###### 10. 2010 Healthcare Law.

On June 28, 2012 the U.S. Supreme Court upheld the much debated 2010 healthcare law, declaring it constitutional. A Gallup poll released the day after this decision indicates that 46% of 1,012 Americans agree with this decision. At a 95% confidence level, this sample has a 3% margin of error. Based on this information, determine if the following statements are true or false, and explain your reasoning.^{ 3 }

We are 95% confident that between 43% and 49% of Americans in this sample support the decision of the U.S. Supreme Court on the 2010 healthcare law.

We are 95% confident that between 43% and 49% of Americans support the decision of the U.S. Supreme Court on the 2010 healthcare law.

If we considered many random samples of 1,012 Americans, and we calculated the sample proportions of those who support the decision of the U.S. Supreme Court, 95% of those sample proportions will be between 43% and 49%.

The margin of error at a 90% confidence level would be higher than 3%.

###### 11. Browsing on the mobile device.

A survey of 2,254 American adults indicates that 17% of cell phone owners browse the internet exclusively on their phone rather than a computer or other device.^{ 4 }

According to an online article, a report from a mobile research company indicates that 38 percent of Chinese mobile web users only access the internet through their cell phones.

^{ 5 }Conduct a hypothesis test to determine if these data provide strong evidence that the proportion of Americans who only use their cell phones to access the internet is different than the Chinese proportion of 38%.Interpret the p-value in this context.

Calculate a 95% confidence interval for the proportion of Americans who access the internet on their cell phones, and interpret the interval in this context.

*M.I.C Gadget*(2012).

(a) \(H_{0} : p = 0.38\text{.}\) \(H_{A} : p \ne = 0.38\text{.}\) Independence (random sample) and the success-failure condition are satisfied. \(Z = -20.5 \rightarrow \text{p-value } \approx 0\text{.}\) Since the p-value is very small, we reject \(H_{0}\text{.}\) The data provide strong evidence that the proportion of Americans who only use their cell phones to access the internet is different than the Chinese proportion of 38%, and the data indicate that the proportion is lower in the US.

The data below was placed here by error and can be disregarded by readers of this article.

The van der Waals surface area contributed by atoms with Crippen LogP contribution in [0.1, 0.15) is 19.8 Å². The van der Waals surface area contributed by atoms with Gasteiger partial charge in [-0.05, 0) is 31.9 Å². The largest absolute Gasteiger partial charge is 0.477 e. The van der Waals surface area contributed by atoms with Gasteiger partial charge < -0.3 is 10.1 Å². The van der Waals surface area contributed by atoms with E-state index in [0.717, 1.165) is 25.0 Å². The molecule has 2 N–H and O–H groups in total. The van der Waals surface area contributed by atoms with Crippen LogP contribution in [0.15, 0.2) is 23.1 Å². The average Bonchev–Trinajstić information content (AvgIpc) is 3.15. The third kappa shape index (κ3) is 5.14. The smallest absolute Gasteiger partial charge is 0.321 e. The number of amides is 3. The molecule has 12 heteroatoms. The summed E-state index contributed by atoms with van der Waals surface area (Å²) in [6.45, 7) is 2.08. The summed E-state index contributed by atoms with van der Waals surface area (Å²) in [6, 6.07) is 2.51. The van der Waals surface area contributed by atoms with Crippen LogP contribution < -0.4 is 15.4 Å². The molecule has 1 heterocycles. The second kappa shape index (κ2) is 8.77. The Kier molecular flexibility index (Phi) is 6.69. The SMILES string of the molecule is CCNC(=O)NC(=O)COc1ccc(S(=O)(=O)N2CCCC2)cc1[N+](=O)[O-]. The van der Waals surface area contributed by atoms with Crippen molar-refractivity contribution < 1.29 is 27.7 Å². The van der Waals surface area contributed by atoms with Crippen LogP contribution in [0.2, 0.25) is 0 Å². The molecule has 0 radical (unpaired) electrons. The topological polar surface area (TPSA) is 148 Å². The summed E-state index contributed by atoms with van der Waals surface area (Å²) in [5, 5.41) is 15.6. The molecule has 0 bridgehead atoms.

(b) If in fact 38% of Americans used their cell phones as a primary access point to the internet, the probability of obtaining a random sample of 2,254 Americans where 17% or less or 59% or more use their only their cell phones to access the internet would be approximately 0.

(c) \((0.1545, 0.1855)\text{.}\) We are 95% confident that approximately 15.5% to 18.6% of all Americans primarily use their cell phones to browse the internet.

###### 12. Coffee and Depression.

Researchers conducted a study investigating the relationship between caffeinated coffee consumption and risk of depression in women. They collected data on 50,739 women free of depression symptoms at the start of the study in the year 1996, and these women were followed through 2006. The researchers used questionnaires to collect data on caffeinated coffee consumption, asked each individual about physician- diagnosed depression, and also asked about the use of antidepressants. The table below shows the distribution of incidences of depression by amount of caffeinated coffee consumption.^{ 6 }

*Archives of internal medicine*171.17 (2011), p. 1571.

Caffeinated coffee consumption |
|||||||

\(\le 1\) cup/week |
2-6 cups/week |
1 cup/day |
2-3 cups/day |
\(\ge 4\) cups/day |
Total | ||

Clinical depression |
Yes | 670 | 373 | 905 | 564 | 95 | 2607 |

No | 11545 | 6244 | 16329 | 11726 | 2288 | 48132 | |

Total | 12215 | 6617 | 17234 | 12290 | 2383 | 50739 |

What type of test is appropriate for evaluating if there is an association between coffee intake and depression?

Write the hypotheses for the test you identified in part (a).

Calculate the overall proportion of women who do and do not suffer from depression.

Identify the expected count for the highlighted cell, and calculate the contribution of this cell to the test statistic, i.e. \((\text{Observed }-\text{ Expected})^2=\text{Expected}\text{.}\)

The test statistic is \(\chi^2 = 20.93\text{.}\) What is the p-value?

What is the conclusion of the hypothesis test?

One of the authors of this study was quoted on the NYTimes as saying it was “too early to recommend that women load up on extra coffee” based on just this study.

^{ 7 }Do you agree with this statement? Explain your reasoning.